This essay is about hate on the internet

Essay by MazMan007University, Bachelor'sA+, June 2002

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Internet Hate Groups

For the first time in human history, we have the means to connect people from every corner of the globe, to talk to each other and share information at a cost that's far more affordable than any other means of publishing in the world. There is nothing more powerful as the Internet or the World Wide Web that has ever existed before. Hate is scary. By definition, "Hate is an intense hostility and emotional aversion to someone or something. It is displayed with words, harassment and/or acts of violence including killing." (Novick 4). Hate can be hidden from friends or family, but at other times it is bragged about. Hatred can be motivated by the desire for political power, for the need to put someone in their place, even by religious beliefs. The Internet seems to have pushed all our buttons of paranoia, especially these days, when we're already confused and frightened by all the violence and chaos in our world.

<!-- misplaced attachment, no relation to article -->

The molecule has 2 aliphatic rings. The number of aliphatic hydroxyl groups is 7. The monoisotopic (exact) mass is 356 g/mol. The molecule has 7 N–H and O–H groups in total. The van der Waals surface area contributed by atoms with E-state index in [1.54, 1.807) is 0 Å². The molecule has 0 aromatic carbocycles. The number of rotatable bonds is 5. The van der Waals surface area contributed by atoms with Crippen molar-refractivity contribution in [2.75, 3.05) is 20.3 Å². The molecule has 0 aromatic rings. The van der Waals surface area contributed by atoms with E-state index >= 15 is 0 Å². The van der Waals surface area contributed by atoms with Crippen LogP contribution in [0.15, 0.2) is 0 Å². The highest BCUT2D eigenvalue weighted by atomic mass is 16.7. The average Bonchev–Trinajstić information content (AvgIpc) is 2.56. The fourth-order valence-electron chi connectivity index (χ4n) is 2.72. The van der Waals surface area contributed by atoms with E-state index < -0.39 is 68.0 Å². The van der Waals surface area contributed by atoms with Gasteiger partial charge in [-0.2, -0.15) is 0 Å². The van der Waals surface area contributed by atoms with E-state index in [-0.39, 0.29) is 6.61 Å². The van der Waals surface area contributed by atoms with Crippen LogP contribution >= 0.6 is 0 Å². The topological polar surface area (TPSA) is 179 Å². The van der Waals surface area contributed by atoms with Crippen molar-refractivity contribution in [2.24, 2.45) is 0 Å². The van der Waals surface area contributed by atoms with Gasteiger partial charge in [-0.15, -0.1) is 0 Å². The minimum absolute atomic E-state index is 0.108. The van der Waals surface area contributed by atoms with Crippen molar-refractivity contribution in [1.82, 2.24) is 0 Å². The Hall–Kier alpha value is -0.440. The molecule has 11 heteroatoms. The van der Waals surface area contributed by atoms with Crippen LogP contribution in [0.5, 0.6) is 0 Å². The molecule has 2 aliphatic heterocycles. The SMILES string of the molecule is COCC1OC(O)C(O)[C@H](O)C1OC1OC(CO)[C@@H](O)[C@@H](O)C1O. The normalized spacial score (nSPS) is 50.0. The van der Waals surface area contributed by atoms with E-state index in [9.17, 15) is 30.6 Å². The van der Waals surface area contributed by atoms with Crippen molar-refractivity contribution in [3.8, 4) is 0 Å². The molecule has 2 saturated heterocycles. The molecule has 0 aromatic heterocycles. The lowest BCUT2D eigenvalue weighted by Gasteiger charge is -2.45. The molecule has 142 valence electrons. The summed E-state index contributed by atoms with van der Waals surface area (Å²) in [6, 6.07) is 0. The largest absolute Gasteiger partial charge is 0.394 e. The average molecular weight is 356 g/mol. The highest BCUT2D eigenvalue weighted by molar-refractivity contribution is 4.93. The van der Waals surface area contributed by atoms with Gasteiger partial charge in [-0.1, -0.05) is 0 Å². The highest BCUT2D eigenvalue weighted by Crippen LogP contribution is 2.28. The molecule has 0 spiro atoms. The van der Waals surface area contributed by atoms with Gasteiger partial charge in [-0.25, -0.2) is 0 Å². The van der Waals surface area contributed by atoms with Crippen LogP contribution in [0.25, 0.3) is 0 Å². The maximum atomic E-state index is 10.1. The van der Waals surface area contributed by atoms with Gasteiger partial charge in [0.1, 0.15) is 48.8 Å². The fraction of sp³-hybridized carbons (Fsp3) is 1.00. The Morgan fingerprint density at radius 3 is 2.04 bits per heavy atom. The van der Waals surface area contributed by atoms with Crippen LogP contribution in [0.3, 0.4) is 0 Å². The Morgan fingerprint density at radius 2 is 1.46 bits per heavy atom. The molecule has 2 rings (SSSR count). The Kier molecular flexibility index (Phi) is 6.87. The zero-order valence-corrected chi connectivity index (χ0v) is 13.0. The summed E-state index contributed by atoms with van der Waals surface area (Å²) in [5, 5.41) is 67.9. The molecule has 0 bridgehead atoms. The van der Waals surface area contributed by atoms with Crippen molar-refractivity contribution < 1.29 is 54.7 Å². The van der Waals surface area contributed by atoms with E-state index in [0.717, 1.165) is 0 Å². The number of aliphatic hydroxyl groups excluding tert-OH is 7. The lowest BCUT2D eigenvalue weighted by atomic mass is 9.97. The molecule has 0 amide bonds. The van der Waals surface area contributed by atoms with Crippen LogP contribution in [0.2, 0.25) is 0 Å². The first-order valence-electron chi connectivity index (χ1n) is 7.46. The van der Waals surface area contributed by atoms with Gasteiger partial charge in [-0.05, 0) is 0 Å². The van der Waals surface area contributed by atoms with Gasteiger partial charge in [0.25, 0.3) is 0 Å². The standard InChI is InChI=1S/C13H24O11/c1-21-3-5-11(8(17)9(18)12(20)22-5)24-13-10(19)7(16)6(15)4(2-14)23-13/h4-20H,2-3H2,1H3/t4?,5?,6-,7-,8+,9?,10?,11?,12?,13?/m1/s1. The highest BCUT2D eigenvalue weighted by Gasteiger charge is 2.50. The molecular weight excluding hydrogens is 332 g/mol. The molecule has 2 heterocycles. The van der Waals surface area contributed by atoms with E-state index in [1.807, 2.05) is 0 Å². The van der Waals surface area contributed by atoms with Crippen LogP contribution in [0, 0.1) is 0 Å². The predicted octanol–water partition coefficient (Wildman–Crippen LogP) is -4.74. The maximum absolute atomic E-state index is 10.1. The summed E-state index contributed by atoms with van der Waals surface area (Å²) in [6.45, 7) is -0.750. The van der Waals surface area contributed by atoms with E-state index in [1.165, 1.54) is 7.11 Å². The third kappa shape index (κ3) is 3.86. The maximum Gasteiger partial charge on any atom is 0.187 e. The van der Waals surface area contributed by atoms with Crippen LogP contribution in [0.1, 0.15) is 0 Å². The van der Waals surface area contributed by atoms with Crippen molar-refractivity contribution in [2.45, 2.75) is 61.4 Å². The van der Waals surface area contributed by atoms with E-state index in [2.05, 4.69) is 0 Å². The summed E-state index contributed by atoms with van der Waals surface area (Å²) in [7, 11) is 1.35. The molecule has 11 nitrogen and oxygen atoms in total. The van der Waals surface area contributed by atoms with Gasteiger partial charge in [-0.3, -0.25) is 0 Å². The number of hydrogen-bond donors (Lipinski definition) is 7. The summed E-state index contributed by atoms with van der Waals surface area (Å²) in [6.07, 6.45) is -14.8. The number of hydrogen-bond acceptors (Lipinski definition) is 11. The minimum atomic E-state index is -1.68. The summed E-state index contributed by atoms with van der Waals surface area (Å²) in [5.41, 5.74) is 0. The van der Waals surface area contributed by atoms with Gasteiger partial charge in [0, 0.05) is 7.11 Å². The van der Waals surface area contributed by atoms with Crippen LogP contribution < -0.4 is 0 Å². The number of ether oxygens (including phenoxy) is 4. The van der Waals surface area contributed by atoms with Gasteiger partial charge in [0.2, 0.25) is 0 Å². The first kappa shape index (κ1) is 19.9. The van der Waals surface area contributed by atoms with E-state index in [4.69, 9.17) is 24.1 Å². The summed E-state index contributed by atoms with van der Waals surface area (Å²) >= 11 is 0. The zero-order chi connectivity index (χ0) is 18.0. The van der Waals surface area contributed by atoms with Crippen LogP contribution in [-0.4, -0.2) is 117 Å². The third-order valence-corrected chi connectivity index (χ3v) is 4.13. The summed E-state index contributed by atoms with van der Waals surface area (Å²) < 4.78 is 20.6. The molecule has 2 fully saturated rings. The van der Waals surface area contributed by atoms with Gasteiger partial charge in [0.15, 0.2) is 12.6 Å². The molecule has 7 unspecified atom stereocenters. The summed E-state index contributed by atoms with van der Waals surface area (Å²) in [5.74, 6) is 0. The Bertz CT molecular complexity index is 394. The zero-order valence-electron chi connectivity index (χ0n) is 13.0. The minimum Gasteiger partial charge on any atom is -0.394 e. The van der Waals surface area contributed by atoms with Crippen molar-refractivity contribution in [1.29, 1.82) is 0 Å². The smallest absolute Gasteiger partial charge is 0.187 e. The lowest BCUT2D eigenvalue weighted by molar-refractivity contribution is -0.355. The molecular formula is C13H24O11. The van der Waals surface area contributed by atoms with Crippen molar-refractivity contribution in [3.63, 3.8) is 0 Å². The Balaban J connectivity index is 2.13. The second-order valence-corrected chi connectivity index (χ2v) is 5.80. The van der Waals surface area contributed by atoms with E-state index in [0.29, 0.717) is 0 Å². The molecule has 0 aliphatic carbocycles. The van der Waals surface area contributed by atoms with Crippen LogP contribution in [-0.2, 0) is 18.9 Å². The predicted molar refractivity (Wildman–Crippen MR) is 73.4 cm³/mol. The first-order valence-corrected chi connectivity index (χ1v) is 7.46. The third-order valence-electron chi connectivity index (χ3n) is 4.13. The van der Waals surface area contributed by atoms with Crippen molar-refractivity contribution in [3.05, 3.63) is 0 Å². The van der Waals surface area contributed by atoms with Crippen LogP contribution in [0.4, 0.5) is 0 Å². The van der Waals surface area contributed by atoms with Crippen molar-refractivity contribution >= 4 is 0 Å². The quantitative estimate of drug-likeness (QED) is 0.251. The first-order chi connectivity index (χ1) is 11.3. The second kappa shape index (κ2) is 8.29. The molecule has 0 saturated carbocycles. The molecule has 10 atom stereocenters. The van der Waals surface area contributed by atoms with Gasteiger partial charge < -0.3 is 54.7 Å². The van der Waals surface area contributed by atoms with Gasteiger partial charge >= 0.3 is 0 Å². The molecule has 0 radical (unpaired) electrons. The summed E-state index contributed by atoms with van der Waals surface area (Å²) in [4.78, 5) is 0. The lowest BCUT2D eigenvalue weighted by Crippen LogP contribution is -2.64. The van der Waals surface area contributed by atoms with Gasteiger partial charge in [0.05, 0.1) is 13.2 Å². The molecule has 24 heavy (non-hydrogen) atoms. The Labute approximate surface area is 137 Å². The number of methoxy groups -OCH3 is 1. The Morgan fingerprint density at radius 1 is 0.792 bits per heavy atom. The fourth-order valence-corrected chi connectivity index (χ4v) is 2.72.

The first method is rebuttal, a technique long used by the anti-censorship or anti-hate organizations. "Rebuttal allows for the unrestricted dissemination of hate and negates it by offering a more "insightful and historically accurate" examination of political and social history." (Guide to Hate Groups, sound clip).This method eliminates the question of censorship and the stigma of governmental control. But it does not compensate for the real human pain of having swastikas, ethnocentric messages, or racial caricatures on one's computer screen, nor does it keep children from accessing the hate sites without understanding the true context of the debates. The second method is that of moral, a tactic which has been successfully used by social activists and interest groups throughout the 20th century. "Moral persuasion would shift the responsibility of eliminating cyber-hate from the government to...